Some 8000 kilometres from London’s busy shopping districts, the economic ripple effects of Brexit are being felt in one of the world’s poorest nations.
In Bangladesh, garment makers typically charge in US dollars. For UK retailers, that means import costs are rising in line with sterling’s 16% slump since Britain’s June vote to leave the European Union.Reluctant to raise prices for shoppers, big high street brands are squeezing suppliers instead.
For the densely populated nation of 160mn by the Bay of Bengal, that stings. Garments account for about 80% of exports and the UK is the nation’s third-largest market. Fazlul Hoque, managing director of Plummy Fashions that supplies garments to Next Plc and Primark is among those feeling the Brexit pinch.
“We are in a price war and we are getting pushed from all sides to lower prices,” he said. “British retailers are sending us a common message that the situation will be worse in future.”
A spokesperson for Primark said the firm has long standing relationships with their suppliers in Bangladesh, is mindful of their cost base and is assisting them to boost their productivity. The spokesperson added that the company believes suppliers are often able to share some of their dollar gains with Primark and reiterated the company’s margins will be impacted by the strong dollar. A spokesman for Next declined to comment.
So far, Bangladesh’s economy is holding up, but there are worries. The Dhaka-based Centre for Policy Dialogue warned in a report last month about the negative impact of Brexit and its implications for future market access.
Listed by the UN as one of the world’s least developed countries, Bangladesh has made strides in recent decades to combat poverty. Yet challenges remain, with around 47mn still below the poverty line.
The World Bank forecast growth of 6.8% in the fiscal year ending June 30, lower than the official estimate of 7.1% in the previous fiscal year. The central bank has forecast growth of 7.2%. It’s not just the impact of a weaker sterling that’s weighing on trade. Bangladesh is also on edge over what kind of tariff regime the UK will adopt once it formally leaves the EU, which could erode the preferential access that the South Asian nation now enjoys in Europe.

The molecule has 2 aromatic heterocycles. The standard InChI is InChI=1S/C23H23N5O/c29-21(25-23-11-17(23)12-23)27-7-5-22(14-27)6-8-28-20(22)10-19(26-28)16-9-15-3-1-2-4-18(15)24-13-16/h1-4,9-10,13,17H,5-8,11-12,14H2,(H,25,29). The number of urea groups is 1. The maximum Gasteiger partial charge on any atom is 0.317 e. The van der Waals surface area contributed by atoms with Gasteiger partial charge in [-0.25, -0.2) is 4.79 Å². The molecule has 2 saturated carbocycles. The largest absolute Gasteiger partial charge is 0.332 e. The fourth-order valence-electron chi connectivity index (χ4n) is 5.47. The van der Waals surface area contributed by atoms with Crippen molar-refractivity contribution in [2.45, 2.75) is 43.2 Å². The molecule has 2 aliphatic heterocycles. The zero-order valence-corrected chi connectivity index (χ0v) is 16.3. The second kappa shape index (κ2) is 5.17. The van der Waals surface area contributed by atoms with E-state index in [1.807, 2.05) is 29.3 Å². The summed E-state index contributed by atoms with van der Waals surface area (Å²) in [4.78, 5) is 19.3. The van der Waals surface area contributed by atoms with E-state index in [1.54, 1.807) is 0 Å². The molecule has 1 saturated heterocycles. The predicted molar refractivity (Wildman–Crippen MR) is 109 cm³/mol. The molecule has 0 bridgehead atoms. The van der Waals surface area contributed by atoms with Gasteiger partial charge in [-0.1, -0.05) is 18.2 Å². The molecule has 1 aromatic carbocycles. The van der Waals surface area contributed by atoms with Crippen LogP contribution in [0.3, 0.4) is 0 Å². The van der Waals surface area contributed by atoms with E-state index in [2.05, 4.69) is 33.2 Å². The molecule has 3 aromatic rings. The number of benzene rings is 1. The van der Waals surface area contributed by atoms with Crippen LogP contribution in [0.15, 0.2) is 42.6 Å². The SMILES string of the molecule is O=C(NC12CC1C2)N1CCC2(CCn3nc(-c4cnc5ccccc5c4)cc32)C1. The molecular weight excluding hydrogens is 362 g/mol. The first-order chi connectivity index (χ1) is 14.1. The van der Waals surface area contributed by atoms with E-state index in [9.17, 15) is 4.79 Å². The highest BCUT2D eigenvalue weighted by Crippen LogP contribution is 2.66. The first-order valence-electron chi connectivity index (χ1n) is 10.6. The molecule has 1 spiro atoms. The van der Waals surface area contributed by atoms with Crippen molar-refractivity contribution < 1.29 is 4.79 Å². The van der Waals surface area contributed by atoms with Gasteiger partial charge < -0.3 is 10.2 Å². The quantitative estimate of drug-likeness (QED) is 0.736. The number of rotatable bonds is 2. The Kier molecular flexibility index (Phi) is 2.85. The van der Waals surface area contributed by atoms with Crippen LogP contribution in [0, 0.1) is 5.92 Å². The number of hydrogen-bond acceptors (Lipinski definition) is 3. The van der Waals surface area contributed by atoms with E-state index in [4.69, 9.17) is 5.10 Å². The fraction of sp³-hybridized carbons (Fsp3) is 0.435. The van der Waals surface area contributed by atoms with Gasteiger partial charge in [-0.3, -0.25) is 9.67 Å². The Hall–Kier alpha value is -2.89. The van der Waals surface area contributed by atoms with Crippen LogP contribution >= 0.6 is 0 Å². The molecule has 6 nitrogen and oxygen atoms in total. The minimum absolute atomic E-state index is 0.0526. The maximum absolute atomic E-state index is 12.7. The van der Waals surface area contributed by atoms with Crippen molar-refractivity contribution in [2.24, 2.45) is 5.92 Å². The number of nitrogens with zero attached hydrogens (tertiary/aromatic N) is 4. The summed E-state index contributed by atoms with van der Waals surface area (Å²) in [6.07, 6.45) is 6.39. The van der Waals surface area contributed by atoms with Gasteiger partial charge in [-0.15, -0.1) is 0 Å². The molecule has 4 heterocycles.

“My concern is with the uncertainty the Brexit vote brings, it may lead to temporary suspension of the duty-free market access for all products for Bangladesh exporters,” said Bharti Bhargava, economist at Oxford Economics in Singapore.
To be sure, the UK economy is defying expectations and the Bank of England has upgraded its growth and inflation forecasts. That bodes well for clothes retailers. It’s also the case that the dollar’s rally could fizzle out, easing pressure on the pound.
Then there’s Donald Trump. If he plows ahead with steep tariffs on Chinese made goods, it could force production into cheaper bases including Bangladesh, according to Steven Englander, global head of Group-of-10 currency strategy at Citigroup Inc.
Still, in Bangladesh, suppliers are anxious. Abdus Salam Murshedy, managing director of Envoy Group, which supplies big UK retailers such as Next, said he’s on edge amid increasing pressure to lower his prices. Sales to Next rose 11% year-on-year to $10mn in 2016, according to Murshedy, while Envoy’s total sales amounted to $260mn.
“We are coming under tremendous pressure to keep prices low,” he said. “As their cost of business rose with the devaluation of the British pound, they focused more on Bangladesh to buy more from here but at lower prices. That’s their strategy.”
Source: Bloomberg News